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THE STRUGGLE BETWEEN AUSTRIA AND PRUSSIA
 AS time went on the state of affairs between Prussia andAustria grew no better. The Emperor called together a
Congress of German Princes, and Prussia would have nothing to do with it. The King of Prussia, on his side,
proposed to call together an assembly, and Austria would have nothing to do with that. But Bismarck, who was
fast becoming the greatest statesman in Germany, had no faith in any peaceful means. "It is not by talk that
the great questions of the day must be decided," he said, "but by blood and iron." And so he became known as
the Man of Blood and Iron. And he made up his mind to force a quarrel between the two great powers.
Austria and Prussia had joined in fighting Denmark for possession of Schleswig-Holstein and Lauenburg. And
having defeated Denmark and won these duchies, they at once began to quarrel about what was to be done with
them. Austria wanted one thing, Prussia another, and soon it became plain that the quarrel would end in war,
and both sides began to prepare for it.
Many people looked upon this as little less than civil war, and they did their best to stop it. But nothing
could stop it. It had to come. And although the quarrel over Schleswig-Holstein was given as the reason, it
was not the real reason but only the excuse.
 Ever since the days of Frederick the Great, jealousy had been going on between Prussia and Austria, and the
question which was to be leader in the affairs of Germany had to be settled. Talk had been tried to no
purpose; now, as Bismarck said, it was to be settled by blood and iron. Bismarck hurried Prussia into war. But
he had little doubt how it would end. For Prussia was ready, her King was a soldier, and he had Von Moltke,
one of the greatest generals the world has ever known, by his side.
Yet although Bismarck at this time hurried his country into war, he was not always for war. Later on he did
his best to prevent a war. When he was asked why he had done so, he answered, "We thought of the terrible
losses, and of the sorrow and misery it would bring to thousands of homes. You stare at me! Do you think that
I have no heart? Believe me, I have one which beats just like your own. War will always be war. There will
always be the horror of desolated lands, the cries of the widow and the orphan. It is so terrible that I for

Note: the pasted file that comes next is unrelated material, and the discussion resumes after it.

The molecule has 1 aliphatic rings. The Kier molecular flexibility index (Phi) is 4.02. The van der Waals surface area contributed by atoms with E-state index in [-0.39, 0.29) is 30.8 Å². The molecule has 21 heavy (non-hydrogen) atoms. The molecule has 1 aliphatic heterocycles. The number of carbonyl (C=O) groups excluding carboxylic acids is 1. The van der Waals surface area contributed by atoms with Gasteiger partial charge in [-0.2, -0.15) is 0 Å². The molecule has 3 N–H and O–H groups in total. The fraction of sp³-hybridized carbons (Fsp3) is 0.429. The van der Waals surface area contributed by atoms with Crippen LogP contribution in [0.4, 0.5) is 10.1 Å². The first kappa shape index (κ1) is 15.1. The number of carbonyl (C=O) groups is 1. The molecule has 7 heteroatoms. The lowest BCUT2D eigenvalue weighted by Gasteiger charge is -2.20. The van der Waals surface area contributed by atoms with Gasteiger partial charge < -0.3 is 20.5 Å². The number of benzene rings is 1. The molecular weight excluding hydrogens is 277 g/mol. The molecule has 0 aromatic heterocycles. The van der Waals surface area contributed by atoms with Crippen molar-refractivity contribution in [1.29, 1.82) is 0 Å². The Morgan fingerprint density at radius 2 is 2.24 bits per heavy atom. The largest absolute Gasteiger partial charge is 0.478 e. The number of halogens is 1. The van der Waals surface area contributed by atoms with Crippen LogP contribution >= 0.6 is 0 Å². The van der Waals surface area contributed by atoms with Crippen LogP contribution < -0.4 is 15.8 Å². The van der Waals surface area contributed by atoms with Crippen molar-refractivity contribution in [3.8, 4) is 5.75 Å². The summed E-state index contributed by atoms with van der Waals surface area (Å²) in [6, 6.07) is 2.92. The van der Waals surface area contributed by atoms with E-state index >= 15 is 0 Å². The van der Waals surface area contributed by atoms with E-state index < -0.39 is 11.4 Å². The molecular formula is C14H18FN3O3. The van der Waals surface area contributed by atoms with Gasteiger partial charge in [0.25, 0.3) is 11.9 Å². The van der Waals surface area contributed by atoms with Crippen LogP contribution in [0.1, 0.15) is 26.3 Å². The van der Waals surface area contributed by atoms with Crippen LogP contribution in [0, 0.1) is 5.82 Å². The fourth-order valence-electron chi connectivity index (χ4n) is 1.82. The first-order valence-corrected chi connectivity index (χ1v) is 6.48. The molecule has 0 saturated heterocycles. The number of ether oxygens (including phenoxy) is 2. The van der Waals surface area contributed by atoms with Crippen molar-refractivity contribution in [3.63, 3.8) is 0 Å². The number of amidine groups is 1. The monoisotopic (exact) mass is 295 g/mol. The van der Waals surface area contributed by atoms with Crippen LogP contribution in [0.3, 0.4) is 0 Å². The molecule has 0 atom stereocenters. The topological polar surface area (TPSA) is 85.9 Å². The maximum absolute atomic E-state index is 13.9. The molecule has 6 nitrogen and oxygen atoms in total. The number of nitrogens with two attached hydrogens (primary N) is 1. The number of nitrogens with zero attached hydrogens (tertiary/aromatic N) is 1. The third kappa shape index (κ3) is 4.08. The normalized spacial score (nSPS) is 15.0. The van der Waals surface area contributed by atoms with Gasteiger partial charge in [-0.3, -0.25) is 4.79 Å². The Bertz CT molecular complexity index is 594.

one would never turn to it but as a last necessity."
This "brothers' war" began in June, and on July 3 the great battle of Königgratz, or Sadowa, as it is someimes
called, was fought. Here the greatest hosts that had ever faced each other on any modern battlefield were met
together. The Prussian army was commanded by Prince Frederick Charles, the King's brother, but the King
himself was there also. At seven o'clock the fight began, and for hours it raged fiercely, neither side
gaining any advantage.
But the loss was terrible. Anxiously the Prince looked and listened for sight or sound of the second army
 under the Crown Prince Frederick which was marching to his aid. He waited and watched even as fifty-one years
before Wellington had waited and watched for Blücher. Would he come in time? the Prince wondered. At last
Frederick came, and with his coming the doubtful battle was turned into a victory.
The Austrians fled, the Prussians in hot pursuit. The King himself led the cavalry, and as he rode along he
was greeted with thunderous shouts of applause. Officers pressed round him to kiss his hands while cannon
roared, and muskets cracked and crashed about them. But the King seemed to have a charmed life, and he rode
along, thanking and cheering his men, heedless of danger.
After the battle of Königgratz the Prussians were everywhere successful, and soon Austria asked for peace. On
August 23 the Peace of Prague was signed, and the Seven Weeks' War was at an end. Never has so short a war had
such great results, for by the Peace of Prague, Austria was parted from Germany for ever, and Prussia became
the undisputed head of the German Confederation.
Now at length a united Germany was not far off. The South German states, indeed, still remained independent,
but the northern states all joined together into the North German Confederation acknowledging Prussia as their
head. A few months later the first Parliament of the North German Confederation met at Berlin, and began to
form a constitution.
The friends of union rejoiced greatly, but they were not yet satisfied. They could not be satisfied until all
South Germany had joined the Confederation, and they worked hard to bring this about.